Porsche's $100 Million Crusade to Future-Proof Internal Combustion
Porsche is a brand with trouble ahead, but it's a little hard to spot. It's not in the financials: Since its IPO last September, the company's share price has jumped by more than 40 percent. Likewise, while many manufacturers struggled through the pandemic and subsequent global supply chain woes, Porsche's sales barely dropped, then surged, going from 272,162 in 2020 to 309,884 in 2022.
Porsche even seems well-positioned to deal with the impending wave of emissions-free legislation, finding early success with the Taycan, launching an all-electric Macan soon, and pledging an 80 percent-electrified by fleet 2030.
It's only when you combine that legislation with Porsche's provenance that you begin to see the problem. 70 percent of all Porsches ever built are still on the road today. That's more than 700,000 911s alone. It's an enviable legacy that may soon become a bit of a burden. The upcoming ban on internal combustion sales, coming as soon as 2035 in places like California, threatens to send all those Carreras into museum collections.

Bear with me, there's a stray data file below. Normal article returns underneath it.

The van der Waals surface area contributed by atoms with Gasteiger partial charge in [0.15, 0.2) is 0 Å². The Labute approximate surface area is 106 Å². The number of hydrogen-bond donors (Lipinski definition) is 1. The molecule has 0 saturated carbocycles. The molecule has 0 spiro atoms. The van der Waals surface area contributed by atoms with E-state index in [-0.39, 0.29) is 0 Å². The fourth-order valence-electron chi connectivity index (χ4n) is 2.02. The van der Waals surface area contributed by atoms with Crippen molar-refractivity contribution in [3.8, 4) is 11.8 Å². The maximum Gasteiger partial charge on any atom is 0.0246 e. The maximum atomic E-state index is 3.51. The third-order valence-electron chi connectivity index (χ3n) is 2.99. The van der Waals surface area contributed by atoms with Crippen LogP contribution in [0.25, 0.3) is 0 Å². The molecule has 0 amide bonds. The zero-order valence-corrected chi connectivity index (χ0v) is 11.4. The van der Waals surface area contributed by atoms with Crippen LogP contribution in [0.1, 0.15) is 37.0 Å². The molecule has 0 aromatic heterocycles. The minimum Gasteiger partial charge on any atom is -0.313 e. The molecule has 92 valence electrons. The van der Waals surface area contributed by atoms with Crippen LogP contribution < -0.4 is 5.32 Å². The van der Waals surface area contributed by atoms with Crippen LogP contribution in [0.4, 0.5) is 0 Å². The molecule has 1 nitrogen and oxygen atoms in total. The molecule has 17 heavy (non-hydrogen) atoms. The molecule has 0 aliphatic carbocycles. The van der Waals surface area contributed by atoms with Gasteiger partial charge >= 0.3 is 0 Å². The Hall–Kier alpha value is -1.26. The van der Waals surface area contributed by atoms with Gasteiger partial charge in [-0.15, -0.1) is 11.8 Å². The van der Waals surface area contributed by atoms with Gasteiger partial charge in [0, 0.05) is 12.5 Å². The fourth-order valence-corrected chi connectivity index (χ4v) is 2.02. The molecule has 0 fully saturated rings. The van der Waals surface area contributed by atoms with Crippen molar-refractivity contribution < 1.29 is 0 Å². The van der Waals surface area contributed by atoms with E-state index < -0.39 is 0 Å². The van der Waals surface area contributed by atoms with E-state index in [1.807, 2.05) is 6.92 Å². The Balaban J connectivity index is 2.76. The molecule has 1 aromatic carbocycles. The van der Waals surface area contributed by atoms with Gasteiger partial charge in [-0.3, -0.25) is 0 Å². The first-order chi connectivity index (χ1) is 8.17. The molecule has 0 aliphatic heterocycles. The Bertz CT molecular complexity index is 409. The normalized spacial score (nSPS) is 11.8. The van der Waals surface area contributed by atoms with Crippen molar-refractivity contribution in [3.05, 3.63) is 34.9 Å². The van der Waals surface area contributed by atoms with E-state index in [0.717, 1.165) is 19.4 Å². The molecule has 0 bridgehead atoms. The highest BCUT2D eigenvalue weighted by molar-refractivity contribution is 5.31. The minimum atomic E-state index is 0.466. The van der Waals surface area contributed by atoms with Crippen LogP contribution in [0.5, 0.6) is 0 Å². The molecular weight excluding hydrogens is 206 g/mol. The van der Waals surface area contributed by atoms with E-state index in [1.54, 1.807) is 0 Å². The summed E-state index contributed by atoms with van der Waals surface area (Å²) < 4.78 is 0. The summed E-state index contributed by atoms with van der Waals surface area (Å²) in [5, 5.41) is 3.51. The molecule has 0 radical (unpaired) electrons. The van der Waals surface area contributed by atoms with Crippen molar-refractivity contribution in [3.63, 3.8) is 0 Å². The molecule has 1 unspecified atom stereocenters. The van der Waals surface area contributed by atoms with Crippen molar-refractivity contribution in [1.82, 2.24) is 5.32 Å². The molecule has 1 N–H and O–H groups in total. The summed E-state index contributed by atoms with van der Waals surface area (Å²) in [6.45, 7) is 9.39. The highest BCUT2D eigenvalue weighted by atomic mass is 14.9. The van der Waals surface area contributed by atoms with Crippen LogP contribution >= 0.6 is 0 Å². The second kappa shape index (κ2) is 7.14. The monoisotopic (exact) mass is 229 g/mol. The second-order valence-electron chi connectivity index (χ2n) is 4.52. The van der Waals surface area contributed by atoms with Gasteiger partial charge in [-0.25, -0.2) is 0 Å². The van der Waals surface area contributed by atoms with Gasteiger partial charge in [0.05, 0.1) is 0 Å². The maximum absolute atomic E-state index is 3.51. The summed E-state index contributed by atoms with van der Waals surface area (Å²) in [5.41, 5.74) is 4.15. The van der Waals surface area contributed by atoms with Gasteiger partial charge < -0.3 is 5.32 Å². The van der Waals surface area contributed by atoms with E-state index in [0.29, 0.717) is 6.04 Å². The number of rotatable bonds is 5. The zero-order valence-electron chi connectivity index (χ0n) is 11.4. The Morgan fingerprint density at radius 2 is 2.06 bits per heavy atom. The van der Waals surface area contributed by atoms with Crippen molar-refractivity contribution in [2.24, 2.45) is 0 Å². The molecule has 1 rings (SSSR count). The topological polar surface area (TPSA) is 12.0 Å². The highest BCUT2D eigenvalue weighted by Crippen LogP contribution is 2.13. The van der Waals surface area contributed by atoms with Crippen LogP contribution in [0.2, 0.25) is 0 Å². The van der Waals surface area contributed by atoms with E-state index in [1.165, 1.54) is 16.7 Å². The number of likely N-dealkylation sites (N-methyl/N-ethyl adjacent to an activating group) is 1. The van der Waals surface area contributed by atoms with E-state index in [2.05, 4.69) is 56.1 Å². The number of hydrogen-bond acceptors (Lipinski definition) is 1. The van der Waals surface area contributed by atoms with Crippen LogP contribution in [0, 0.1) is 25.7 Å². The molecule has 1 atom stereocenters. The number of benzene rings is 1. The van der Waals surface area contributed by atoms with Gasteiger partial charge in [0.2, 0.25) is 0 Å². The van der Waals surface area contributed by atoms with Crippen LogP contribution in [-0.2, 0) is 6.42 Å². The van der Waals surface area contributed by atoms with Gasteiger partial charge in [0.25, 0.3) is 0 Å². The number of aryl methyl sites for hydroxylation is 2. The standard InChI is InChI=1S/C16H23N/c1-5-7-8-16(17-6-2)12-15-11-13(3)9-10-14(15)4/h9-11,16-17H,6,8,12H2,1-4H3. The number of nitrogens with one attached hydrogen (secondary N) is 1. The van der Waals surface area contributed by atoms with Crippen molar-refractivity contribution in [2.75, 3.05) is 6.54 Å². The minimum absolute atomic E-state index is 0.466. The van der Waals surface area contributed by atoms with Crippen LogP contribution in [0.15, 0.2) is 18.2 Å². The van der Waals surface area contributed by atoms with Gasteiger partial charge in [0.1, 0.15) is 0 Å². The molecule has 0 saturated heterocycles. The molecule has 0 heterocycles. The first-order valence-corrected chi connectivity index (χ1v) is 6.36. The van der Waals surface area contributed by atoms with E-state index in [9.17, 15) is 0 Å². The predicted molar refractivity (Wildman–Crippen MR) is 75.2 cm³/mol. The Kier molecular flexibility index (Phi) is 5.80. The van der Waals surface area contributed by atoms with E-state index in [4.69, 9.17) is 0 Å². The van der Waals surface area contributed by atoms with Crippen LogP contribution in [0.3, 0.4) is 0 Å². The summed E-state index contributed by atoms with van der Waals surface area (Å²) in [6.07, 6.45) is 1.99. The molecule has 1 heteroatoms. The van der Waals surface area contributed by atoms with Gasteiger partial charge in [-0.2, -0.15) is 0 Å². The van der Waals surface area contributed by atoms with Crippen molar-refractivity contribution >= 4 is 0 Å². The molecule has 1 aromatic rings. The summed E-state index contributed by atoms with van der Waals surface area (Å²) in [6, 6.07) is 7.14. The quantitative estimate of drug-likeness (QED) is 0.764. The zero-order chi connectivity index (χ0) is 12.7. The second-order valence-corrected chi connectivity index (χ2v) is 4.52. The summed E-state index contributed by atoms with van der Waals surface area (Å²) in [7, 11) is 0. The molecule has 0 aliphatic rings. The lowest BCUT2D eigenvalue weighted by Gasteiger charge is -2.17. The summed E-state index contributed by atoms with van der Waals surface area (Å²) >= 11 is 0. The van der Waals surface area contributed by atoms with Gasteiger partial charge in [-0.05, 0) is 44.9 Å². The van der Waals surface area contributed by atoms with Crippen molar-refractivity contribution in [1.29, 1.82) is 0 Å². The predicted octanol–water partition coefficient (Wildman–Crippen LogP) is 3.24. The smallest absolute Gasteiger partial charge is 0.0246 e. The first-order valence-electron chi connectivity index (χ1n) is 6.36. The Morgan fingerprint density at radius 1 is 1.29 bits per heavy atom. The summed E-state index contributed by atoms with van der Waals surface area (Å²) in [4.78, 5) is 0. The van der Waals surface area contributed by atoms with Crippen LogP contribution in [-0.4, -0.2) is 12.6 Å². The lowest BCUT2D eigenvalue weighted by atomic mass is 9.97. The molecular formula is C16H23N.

Yes, the 2035 ban on internal combustion only applies to new cars, but it'll have immediate and drastic effects on demand. Start fiddling with the demand and the oil industry's supply is going to get complicated. Porsche, then, is looking at ways to create a new supply, placing a $100 million bet on an seemingly unlikely source: synthetic, emissions-neutral fuel. Chilean emissions-neutral fuel, which is exactly where we went to sample it.
Porsche has so far invested $100 million into the development of synthetic fuels, more commonly called e-fuels, a form of gasoline that literally comes out of thin air. Of that $100 million, three-quarters went to HIF Global, a synthetic fuels research company that turned around and built a prototype factory called Haru Oni near Punta Arenas, Chile. It's just down the road from Torres del Paine National Park, one of the most stunning places on earth, an untouched paradise and bucket list entry for serious hikers around the globe. Why plunk a factory down here? Because this is among the windiest places on earth, and wind is the key ingredient.